Tuesday, May 26, 2009

Pack Fifteen

Pack 15 +15
256 Steve Farr
26 Jack Clark
345 Wade Boggs
188 Dennis Martinez
621 Rich Yett
422 Ed Lynch
410 Bobby Thigpen
524 Mike Scioscia
624 Oakland’s Power Team
538 Ron Gant
561 Mike Griffin
460 Gerald Young
370 Scott Bradley
642 Major League Prospects (Damon Berryhill, Jeff Montgomery)
59 Larry Herndon

Let's hope I can get this one in before it starts storming again, and judging by the humidity and how fast my beer just got warm should be any second.

This wasn't a bad pack... several rookies, a Hall of Famer, two childhood heroes for many kids in the '80s and a foot note in the history books.

We'll start with the Hall of Famer:

I've always thought Wade Boggs resembled Roy Underhill of "The Woodright's Shop" fame.

At some point since my re-entry into the hobby, I mentioned that Wade Boggs pitched in two games, and I thought I talked about it over at '88 Score, but for the life of me I can't find it. Maybe it was in a comment on another blog, or maybe it was a draft post and I killed it.


When I pulled this card, other than the Roy Underhill comment, I thought I'd talk a little bit about his pitching performances (and I was going to use that old post as a lead in, but this'll have to do as a lead in).

It's pretty uncommon to see such a big name player take the mound, even in a blowout. I think it's just flirting with injury. We all remember what happened when Jose Canseco tried to pitch so I don't think it's worth the risk.

But twice in his career, for two different teams, Wade Boggs pitched.

The first time was August 19, 1997 against the Angels.

With the Yankees on the losing end of a 12-4 score in Anaheim, Joe Torre, instead of using his bullpen, called on 39 year old Wade Boggs to pitch the bottom of the 8th (David Wells had started and lasted only three innings, replaced by Graeme Lloyd who threw four innings).

Boggs started the inning by walking Luis Alicea. He then got Tim Salmon to hit a ground ball to the shortstop who forced Alicea out at second. Garret Anderson then grounded out moving Salmon to second. The inning ended when catcher Todd Greene struck out swinging.

Boggs' line for his first attempt at pitching: no runs, no hits, one walk. His second try at pitching didn't end as well.

On August 10, 1999, Boggs was brought in to pitch with two outs in the top of the 8th with the Orioles leading the Devil Rays 16-1. As an interesting aside, Boggs was inserted into the DH spot in the line up (he batted once) and had the game progressed past the 9th -which was very unlikely- the Devil Rays forfeited their right to use a DH.

Charles Johnson was the first to face Boggs, and he flew out to right ending the inning. First up in the ninth against Boggs was Delino DeShields who struckout looking. Not too surprising, Boggs won a few Gold Gloves in his career so he had a pretty accurate arm.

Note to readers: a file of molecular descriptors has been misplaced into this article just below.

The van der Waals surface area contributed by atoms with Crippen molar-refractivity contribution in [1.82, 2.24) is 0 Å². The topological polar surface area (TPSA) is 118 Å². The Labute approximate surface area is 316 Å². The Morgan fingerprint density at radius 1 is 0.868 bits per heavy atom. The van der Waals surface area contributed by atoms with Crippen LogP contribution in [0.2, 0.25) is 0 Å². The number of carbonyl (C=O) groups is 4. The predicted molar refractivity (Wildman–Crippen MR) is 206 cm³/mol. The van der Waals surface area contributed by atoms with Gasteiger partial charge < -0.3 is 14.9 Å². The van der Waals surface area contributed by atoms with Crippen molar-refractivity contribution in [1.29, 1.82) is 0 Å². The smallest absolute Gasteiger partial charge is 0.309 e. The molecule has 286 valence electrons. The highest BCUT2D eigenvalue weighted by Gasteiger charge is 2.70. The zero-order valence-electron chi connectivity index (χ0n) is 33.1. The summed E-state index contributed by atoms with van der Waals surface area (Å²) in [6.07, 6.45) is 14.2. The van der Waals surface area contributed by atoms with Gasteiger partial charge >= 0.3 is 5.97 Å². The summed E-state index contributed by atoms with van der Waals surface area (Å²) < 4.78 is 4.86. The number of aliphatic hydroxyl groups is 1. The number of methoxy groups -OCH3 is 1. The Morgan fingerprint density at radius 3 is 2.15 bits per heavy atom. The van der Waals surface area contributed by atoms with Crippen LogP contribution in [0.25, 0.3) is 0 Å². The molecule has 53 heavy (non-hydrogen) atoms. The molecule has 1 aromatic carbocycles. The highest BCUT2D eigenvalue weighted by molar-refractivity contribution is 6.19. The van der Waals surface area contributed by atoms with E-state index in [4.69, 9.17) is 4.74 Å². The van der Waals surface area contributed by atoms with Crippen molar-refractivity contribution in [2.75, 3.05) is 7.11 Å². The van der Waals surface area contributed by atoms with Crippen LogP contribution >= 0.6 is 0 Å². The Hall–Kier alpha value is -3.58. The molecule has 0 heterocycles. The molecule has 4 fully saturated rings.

Up next was Ryan Minor who grounded out to short. Rich Amaral then doubled to center but advanced to third on an error. Mike Bordick singled driving Amaral in, making the score 17-1. Jeff Conine then singled and with two on and two out Albert Belle flew out to center.

Tampa Bay got one hit in the bottom half, but failed to score.

The line for his one and a third innings of work: one run on three hits, one strikeout. 6.75 ERA.

For his pitching career: 3.86, 2.1 IP, 3 hits, 1 run, 1 walk, 2 strikeouts. 123 ERA+, 1.714 WHIP.

And here's that footnote in the history books:

Until last season, Bobby Thigpen was the saves in a season leader. In 1990 Thigpen saved 57 games for the White Sox with a 1.83 ERA. But with Francisco Rodriguez saving 62 last season Thigpen's career will be soon forgotten.

We do get a nice full frontal look at the old numbers-on-the-pants ChiSox uniform.

Two rookies:

Damon Berryhill was a light hitting catcher who spent most of his career as a backup. He played most notably for the Cubs, who won the division in '89, and then for the Braves in the early years of their 1990's dynasty.

Before seeing this card, I never realized that Jeff Montgomery began his career as a Red. In 1987 he pitched in 14 games (2-2, 6.52 ERA) for Cincinnati. In February 1988, the Reds traded him to Kansas City for Van Snider (oops). In KC, Montgomery went on to have a pretty good career, saving 304 games (19th all time) with a 3.27 ERA.

I'll let this card speak for itself. Try to think of yourself as a young baseball fan in 1988 and read the back of the card. Then take off the rose colored glasses and read the back of the card.